This past week, I tried out a new morning routine.
As an embodied "wild woman" archetype and a strong Aquarius personality, I tend to rebel against quotidian rules and conventional "boring" routines. But it turns out that I really thrive when I have more established structure in my life.
Since moving back to Mexico last October, my time has been left fairly unstructured... all my creative work generally determined day-to-day. However, without effective frameworks of accountability, systems of function, and "boring" foundations of organization in place and working, I devote more energy towards deliberating "boring" basic operations and have less energy on "wild" innovative creative decisions. It's kind of like the effect of having too many options and not being able to choose any... Sometimes more rules can actually be more freeing. It's certainly a Catch 22.
And while from the outside it may seem mundane, your morning routine has the potential to be a spiritual experience.
The word spiritual contains the word ritual, as well as the latin root spir-, which means breath. The breath is a literal and metaphorical sacred interexchange of dual and opposing forces. Breath is the interconnection between us and everything around us. It is our very source of life. Spirituality then becomes a breath, a flow, an intention, a ritual practice, imbued into the very fabric of our lives.
"Practice" implies repetition. Aristotle said, "We are what we repeatedly do. Excellence, therefore, is not an act, but a habit." Life as a practice denotes a willingness to show up and a commitment to consistency. It signifies a foundation of self-love, a letting go of perfection, and a level of faith in ones experience. It paradoxically suggests that we be gently firm and fiercely compassionate with ourselves along the journey.
"Practice" also alludes to the necessity of failure. The heroic journey that is our experience is full of beautiful gifts and lessons, often disguised as crises and tragedy. Fail has become a four-letter-word, a trigger point implying a point of no return. The ability to fail, face dead ends, slip ups, pain, and collapse, is a part of the great mastery of our wild lives. We have the power to choose the paradigm from which we experience failure... either rejecting it as curse or embracing it as a necessary step on the path.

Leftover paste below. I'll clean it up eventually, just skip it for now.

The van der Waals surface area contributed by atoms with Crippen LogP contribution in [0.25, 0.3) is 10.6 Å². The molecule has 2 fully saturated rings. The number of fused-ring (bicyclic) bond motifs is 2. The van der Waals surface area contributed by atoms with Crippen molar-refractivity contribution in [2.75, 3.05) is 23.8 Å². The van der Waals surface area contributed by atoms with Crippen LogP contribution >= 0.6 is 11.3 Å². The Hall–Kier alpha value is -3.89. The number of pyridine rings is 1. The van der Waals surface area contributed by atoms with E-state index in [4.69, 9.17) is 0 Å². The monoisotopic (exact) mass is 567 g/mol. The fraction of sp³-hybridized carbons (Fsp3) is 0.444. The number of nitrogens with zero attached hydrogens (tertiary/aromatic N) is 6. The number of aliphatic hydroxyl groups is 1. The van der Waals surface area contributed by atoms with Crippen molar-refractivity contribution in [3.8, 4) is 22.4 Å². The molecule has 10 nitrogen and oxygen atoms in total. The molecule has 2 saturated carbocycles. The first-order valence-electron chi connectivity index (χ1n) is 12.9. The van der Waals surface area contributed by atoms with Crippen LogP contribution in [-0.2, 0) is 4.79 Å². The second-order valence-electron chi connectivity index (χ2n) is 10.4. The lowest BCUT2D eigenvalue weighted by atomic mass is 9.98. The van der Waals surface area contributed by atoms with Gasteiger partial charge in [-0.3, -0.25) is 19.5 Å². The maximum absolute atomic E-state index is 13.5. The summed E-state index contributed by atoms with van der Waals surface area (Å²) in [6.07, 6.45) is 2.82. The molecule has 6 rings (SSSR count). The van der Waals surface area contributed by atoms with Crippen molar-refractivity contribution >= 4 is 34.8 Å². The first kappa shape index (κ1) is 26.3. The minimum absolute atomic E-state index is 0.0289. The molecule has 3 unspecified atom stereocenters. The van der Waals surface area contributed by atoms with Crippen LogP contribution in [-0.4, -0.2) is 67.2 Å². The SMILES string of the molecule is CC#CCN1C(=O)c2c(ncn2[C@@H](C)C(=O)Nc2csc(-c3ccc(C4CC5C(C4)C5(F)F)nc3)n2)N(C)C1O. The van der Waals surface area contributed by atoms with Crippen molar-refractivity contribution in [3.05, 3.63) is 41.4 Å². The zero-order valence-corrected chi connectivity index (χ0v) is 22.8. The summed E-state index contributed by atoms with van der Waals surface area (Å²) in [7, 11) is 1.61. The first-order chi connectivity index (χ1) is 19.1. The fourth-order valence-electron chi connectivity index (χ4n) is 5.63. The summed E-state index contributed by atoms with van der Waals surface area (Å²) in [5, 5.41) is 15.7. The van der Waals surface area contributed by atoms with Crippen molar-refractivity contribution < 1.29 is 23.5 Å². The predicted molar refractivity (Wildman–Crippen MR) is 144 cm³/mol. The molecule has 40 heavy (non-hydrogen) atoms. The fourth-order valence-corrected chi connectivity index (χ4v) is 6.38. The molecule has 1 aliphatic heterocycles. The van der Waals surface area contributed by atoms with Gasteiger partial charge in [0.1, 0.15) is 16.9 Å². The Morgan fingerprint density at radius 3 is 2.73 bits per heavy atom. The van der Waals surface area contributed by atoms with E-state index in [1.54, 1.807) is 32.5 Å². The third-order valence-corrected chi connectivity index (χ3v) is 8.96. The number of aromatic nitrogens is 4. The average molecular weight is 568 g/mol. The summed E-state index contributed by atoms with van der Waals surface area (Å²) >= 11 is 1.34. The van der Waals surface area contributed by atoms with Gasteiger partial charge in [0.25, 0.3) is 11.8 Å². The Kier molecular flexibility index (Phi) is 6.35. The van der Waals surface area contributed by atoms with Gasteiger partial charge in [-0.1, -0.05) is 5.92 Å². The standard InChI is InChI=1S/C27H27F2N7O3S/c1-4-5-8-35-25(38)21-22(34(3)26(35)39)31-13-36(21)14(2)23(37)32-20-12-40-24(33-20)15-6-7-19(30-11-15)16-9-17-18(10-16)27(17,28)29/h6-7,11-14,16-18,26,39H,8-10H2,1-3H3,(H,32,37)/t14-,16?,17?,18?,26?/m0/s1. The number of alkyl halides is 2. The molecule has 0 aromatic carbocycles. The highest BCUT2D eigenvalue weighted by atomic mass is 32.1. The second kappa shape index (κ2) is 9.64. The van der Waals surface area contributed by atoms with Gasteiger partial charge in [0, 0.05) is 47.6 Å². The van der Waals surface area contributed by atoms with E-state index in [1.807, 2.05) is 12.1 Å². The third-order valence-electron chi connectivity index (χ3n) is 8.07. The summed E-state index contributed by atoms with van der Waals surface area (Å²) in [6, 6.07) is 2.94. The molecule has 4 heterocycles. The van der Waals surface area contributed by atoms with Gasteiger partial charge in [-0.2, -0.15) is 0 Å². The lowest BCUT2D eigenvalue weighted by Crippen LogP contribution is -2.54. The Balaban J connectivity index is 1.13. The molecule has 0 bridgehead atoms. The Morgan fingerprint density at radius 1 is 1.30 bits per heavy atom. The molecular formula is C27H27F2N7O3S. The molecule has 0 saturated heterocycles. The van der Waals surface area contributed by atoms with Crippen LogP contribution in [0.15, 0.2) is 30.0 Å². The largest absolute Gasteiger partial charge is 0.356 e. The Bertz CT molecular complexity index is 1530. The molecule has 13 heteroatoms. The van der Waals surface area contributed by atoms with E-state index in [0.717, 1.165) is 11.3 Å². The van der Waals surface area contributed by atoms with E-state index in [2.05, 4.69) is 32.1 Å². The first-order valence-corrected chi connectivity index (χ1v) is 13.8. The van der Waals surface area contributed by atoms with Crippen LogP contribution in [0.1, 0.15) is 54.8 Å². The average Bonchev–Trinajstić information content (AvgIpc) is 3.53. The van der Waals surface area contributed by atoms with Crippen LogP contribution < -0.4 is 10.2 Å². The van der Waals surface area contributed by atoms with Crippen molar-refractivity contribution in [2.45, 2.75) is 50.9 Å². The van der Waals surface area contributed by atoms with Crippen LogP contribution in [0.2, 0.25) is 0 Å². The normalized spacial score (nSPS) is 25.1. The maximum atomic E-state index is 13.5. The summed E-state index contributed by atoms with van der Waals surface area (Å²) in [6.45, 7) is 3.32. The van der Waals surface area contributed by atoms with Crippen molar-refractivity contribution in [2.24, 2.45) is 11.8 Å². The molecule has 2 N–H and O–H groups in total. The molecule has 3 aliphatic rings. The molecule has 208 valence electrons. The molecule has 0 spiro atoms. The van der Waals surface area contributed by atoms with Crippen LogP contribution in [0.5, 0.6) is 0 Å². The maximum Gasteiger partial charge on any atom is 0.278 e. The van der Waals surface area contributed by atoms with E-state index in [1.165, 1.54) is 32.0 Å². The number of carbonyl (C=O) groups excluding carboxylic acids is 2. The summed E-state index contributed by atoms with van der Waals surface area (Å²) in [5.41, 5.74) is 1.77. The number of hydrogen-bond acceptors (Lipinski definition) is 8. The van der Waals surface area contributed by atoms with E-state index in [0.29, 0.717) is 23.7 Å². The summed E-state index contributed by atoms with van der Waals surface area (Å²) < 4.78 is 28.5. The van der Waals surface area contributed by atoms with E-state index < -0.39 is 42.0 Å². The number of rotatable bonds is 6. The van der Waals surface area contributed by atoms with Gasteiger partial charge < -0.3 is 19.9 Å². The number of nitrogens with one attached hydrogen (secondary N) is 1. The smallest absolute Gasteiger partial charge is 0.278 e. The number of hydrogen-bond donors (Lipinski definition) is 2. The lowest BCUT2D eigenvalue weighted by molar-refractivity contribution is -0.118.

In sharing my own routine with you all, I would like to acknowledge that it is one that serves me and my lifestyle. Sometime we can fall deep into the trap of comparing our own lives with the lives of others. We construct our measure of self worth against our ability to fulfill certain external conditions, rather than from a wild and infinite source within. We can often get down on ourselves when we don't "measure up."
Please bear in mind that I am functioning from my own unique circumstances and I am constantly adjusting and rewriting the rules I create for myself. I challenge you to experiment a bit with your own morning routine and see what works for you, personally.
Rachael's AM Routine
- Upon waking around 6:30am, I begin to slowly inhabit my body and my physical space. I drop into the feeling of grace in my heart. I smile, look out my window, and say, "Thank you." I've come to love the energy of the morning. I especially love the time around sunrise, when the veil is thinnest between the worlds. I generally try to avoid connecting to the internet or checking any e-mail during this time.
- In my kitchen, I prepare some warm fresh squeezed lemon water for a morning detox. Drinking warm lemon water helps to wake up and flush my digestive system. It's also a great energy boost for the early mornings. If I feel like it, I'll put the coffee on or boil a pot of tea.